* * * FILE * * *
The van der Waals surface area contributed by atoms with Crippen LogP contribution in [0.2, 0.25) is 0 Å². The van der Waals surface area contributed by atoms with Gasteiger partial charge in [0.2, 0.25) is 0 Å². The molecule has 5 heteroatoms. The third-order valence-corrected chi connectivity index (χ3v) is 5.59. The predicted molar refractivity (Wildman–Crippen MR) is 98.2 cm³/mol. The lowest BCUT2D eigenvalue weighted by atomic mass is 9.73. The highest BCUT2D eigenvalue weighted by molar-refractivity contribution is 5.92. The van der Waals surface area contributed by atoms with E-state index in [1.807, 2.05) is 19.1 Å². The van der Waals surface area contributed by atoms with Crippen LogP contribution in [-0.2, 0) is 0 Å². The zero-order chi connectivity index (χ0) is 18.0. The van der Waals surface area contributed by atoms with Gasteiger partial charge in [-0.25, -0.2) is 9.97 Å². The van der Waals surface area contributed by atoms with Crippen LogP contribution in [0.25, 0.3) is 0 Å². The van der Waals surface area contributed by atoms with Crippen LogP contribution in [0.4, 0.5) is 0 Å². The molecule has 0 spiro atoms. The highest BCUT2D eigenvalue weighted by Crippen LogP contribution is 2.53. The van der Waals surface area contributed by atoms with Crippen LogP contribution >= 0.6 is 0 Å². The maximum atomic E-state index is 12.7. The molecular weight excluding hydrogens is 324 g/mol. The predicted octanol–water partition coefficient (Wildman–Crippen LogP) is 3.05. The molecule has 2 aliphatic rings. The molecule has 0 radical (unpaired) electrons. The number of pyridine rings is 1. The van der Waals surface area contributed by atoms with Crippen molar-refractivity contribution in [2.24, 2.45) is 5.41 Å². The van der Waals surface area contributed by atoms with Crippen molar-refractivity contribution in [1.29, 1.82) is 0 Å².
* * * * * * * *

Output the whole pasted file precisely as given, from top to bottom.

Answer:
The van der Waals surface area contributed by atoms with Crippen LogP contribution in [0.2, 0.25) is 0 Å². The van der Waals surface area contributed by atoms with Gasteiger partial charge in [0.2, 0.25) is 0 Å². The molecule has 5 heteroatoms. The third-order valence-corrected chi connectivity index (χ3v) is 5.59. The predicted molar refractivity (Wildman–Crippen MR) is 98.2 cm³/mol. The lowest BCUT2D eigenvalue weighted by atomic mass is 9.73. The highest BCUT2D eigenvalue weighted by molar-refractivity contribution is 5.92. The van der Waals surface area contributed by atoms with E-state index in [1.807, 2.05) is 19.1 Å². The van der Waals surface area contributed by atoms with Crippen LogP contribution in [-0.2, 0) is 0 Å². The zero-order chi connectivity index (χ0) is 18.0. The van der Waals surface area contributed by atoms with Gasteiger partial charge in [-0.25, -0.2) is 9.97 Å². The van der Waals surface area contributed by atoms with Crippen LogP contribution in [0.25, 0.3) is 0 Å². The van der Waals surface area contributed by atoms with Crippen LogP contribution in [0.4, 0.5) is 0 Å². The molecule has 0 spiro atoms. The highest BCUT2D eigenvalue weighted by Crippen LogP contribution is 2.53. The van der Waals surface area contributed by atoms with Crippen LogP contribution >= 0.6 is 0 Å². The maximum atomic E-state index is 12.7. The molecular weight excluding hydrogens is 324 g/mol. The predicted octanol–water partition coefficient (Wildman–Crippen LogP) is 3.05. The molecule has 2 aliphatic rings. The molecule has 0 radical (unpaired) electrons. The number of pyridine rings is 1. The van der Waals surface area contributed by atoms with Crippen molar-refractivity contribution in [2.24, 2.45) is 5.41 Å². The van der Waals surface area contributed by atoms with Crippen molar-refractivity contribution in [1.29, 1.82) is 0 Å².